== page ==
Michael Powell’s glorious version of Béla Bartók’s 1911 one-act opera began life with its star, the American operatic bass singer Norman Foster (not to be confused with the actor and director). Foster wanted to pair the opera with Bartók’s equally compact ballet of 1916, The Miraculous Mandarin, and film them at a new studio in Salzburg, for German television. Foster came to Powell via production designer Hein Heckroth, one of the director’s most cherished collaborators. Foster would sing and play the role of Bluebeard and the Uruguayan mezzosoprano Ana Racquel Satre would be Bluebeard’s fourth wife Judith. Powell bought a recording with Dietrich Fischer-Dieskau as Bluebeard and he was sold (the ballet, on the other hand, left him non-plussed and that idea was dropped). He ordered a copy of the score and got to work on a script, and commenced to criss-crossing Europe in his red land rover for finance and production meetings, alighting in Vienna, then Heckroth’s home base of Frankfurt, then Munich, then Salzburg, then Zagreb to meet with the conductor Milan Horvath. Shooting started while the studio was still being built, Powell and Heckroth conjured wonders out of color and lights and polystyrene forms and camera placement and movement, and the production wrapped in eight and a half days. “What did it matter that there was not enough money to pay everybody the fees that had been agreed?” wrote Powell in the second volume of his autobiography. “There is always something a little unreal about being paid for doing something that you love to do. All of us were artists, and all of us had a little of this feeling—fortunately for Norman. We ate well, we drank well, and we slept well, and we loved one another. We knew what we were doing, and we saw that it was good. We had made new friends, and no enemies. It was one of the most delightful experiences of my life in movies.” After it was broadcast on German television (in black and white!), Bluebeard’s Castle languished in obscurity for many years. It has just been restored by the BFI and The Film Foundation, and will be screened at this year’s New York Film Festival.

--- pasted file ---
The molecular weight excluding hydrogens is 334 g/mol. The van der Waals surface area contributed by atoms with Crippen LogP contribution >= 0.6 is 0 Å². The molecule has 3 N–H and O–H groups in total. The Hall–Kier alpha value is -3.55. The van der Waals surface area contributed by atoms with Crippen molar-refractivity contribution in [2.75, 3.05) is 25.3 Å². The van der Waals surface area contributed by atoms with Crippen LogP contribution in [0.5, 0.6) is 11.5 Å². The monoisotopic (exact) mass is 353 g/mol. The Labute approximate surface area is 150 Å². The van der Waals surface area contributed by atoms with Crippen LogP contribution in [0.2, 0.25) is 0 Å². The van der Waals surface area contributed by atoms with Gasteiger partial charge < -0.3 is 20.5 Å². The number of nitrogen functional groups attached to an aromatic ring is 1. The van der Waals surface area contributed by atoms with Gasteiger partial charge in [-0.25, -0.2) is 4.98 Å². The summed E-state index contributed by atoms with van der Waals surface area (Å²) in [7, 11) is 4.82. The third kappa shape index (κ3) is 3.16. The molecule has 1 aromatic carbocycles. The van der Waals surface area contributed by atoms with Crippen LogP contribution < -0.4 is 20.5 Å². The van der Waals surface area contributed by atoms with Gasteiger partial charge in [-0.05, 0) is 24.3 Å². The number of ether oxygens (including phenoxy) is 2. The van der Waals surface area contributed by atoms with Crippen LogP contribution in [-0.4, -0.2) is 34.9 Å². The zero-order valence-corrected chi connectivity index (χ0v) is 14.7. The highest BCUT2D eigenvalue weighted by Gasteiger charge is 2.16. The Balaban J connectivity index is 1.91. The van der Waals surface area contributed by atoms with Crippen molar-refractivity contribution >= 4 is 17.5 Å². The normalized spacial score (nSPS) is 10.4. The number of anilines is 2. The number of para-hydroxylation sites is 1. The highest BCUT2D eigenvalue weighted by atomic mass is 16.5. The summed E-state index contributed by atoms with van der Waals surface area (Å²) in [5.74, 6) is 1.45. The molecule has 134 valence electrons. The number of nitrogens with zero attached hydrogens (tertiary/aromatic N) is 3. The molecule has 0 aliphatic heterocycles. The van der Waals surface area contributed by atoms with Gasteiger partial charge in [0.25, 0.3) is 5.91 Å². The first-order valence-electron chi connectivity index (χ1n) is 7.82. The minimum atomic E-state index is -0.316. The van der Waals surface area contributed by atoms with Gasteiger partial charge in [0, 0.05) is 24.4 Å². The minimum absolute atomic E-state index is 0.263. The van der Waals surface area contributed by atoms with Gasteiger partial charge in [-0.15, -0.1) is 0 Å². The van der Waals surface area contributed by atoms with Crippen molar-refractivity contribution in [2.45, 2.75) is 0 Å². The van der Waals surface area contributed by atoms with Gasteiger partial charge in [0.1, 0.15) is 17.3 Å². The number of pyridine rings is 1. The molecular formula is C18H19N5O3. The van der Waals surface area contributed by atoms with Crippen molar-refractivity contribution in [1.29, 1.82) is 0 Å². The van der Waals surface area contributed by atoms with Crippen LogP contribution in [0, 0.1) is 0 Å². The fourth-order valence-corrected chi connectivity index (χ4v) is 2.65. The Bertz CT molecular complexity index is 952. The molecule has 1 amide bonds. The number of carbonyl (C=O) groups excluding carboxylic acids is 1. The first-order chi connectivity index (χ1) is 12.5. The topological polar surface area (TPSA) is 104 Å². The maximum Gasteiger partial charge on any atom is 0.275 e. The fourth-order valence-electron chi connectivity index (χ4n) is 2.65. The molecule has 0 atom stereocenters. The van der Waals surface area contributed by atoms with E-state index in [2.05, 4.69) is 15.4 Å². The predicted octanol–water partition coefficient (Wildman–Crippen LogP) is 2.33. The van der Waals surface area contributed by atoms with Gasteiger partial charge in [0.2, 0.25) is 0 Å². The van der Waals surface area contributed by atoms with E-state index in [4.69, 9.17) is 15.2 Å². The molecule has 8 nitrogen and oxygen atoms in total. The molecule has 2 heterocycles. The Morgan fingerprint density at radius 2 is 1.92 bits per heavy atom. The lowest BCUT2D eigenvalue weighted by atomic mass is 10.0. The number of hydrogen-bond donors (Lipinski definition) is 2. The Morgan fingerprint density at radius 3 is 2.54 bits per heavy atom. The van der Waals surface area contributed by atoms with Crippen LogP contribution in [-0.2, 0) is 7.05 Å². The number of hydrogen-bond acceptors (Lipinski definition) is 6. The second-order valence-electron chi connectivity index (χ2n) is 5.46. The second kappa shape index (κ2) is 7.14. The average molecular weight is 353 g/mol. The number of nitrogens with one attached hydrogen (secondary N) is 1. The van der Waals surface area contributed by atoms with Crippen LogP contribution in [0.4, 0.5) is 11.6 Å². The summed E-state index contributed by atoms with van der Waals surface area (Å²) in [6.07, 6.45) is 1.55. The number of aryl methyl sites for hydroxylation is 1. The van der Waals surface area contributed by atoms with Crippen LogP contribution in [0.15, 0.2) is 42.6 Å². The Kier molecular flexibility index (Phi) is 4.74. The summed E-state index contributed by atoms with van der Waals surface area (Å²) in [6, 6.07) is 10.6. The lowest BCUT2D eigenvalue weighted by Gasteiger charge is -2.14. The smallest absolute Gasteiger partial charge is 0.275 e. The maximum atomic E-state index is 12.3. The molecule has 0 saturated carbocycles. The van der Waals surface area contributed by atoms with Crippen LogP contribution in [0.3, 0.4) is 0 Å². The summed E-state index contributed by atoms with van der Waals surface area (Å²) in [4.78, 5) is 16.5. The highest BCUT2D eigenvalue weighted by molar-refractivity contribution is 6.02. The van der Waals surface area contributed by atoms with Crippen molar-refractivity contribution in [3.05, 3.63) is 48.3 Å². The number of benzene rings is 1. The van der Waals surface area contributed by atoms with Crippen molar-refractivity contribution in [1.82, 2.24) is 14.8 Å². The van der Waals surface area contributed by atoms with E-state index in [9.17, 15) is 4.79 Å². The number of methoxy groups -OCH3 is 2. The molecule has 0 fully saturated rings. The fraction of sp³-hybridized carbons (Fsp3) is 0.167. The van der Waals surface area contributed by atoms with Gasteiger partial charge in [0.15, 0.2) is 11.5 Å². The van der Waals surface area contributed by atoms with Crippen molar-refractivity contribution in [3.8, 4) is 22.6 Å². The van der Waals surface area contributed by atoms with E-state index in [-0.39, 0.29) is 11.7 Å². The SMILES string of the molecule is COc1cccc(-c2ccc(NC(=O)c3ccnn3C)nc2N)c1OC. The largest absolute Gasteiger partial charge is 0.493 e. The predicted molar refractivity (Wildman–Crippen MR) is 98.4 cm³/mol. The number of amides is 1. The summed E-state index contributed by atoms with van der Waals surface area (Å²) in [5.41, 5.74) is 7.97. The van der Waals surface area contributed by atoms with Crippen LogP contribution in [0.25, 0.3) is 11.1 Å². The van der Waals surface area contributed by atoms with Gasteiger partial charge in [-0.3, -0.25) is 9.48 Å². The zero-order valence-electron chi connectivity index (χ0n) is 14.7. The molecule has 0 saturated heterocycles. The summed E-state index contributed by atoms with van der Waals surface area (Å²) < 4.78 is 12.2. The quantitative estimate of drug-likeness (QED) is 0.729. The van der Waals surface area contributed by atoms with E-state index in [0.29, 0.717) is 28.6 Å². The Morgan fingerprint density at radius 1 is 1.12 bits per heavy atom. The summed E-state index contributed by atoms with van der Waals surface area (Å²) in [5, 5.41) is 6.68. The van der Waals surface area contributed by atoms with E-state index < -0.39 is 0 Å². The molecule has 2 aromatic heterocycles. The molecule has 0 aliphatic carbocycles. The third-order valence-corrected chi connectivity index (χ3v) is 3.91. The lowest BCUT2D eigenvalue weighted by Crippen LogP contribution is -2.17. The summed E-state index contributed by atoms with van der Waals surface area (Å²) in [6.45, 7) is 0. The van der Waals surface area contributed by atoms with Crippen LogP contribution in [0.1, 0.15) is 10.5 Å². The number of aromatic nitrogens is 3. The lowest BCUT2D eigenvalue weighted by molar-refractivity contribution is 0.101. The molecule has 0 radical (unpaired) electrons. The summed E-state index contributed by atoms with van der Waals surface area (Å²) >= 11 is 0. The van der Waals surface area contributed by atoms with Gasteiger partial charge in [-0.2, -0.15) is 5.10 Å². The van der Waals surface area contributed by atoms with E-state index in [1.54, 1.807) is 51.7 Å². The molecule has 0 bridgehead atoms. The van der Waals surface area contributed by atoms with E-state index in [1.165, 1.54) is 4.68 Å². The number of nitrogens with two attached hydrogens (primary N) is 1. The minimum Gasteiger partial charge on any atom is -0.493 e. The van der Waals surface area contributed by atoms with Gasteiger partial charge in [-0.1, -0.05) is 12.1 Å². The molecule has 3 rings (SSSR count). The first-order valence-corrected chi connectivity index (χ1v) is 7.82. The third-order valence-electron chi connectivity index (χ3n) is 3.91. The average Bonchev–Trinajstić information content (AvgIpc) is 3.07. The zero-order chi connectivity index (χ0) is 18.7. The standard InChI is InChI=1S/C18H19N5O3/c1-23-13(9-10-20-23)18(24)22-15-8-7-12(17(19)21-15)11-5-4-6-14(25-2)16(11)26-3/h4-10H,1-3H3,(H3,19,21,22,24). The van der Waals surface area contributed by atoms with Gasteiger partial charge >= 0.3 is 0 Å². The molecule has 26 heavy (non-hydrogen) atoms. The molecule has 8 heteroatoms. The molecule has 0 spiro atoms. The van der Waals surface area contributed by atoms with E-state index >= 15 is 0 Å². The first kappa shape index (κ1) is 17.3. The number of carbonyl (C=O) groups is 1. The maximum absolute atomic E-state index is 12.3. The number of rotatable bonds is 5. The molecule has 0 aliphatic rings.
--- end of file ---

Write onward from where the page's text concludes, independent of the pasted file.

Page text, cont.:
I realize that since I started writing these posts, I’ve given a lot of attention to titles by Michael Powell, the majority of them made with Emeric Pressburger. For many reasons. On a personal note, I came to Powell’s films through Martin Scorsese, the founder of The Film Foundation, and Thelma Schoonmaker, who was married to Powell in the last years of his life and who has devoted so much time and loving care to the meticulous restoration and preservation of his films and his writings. Margaret Bodde and I discovered a lot of these movies in a screening room with Marty and Thelma, and over the years I’ve come back to them again and again. And with every new viewing, they seem to become more wondrous—that’s the way it is with all great films. There have been many great filmmakers, but only a very few like Michael Powell, the spirit of whose work is all but inseparable from the spirit of the art form itself.

- Kent Jones

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Restored by the BFI National Archive and The Film Foundation in association with The Ashbrittle Film Foundation. Restoration funding provided by the BFI National Archive, The Louis B. Mayer Foundation and The Film Foundation.

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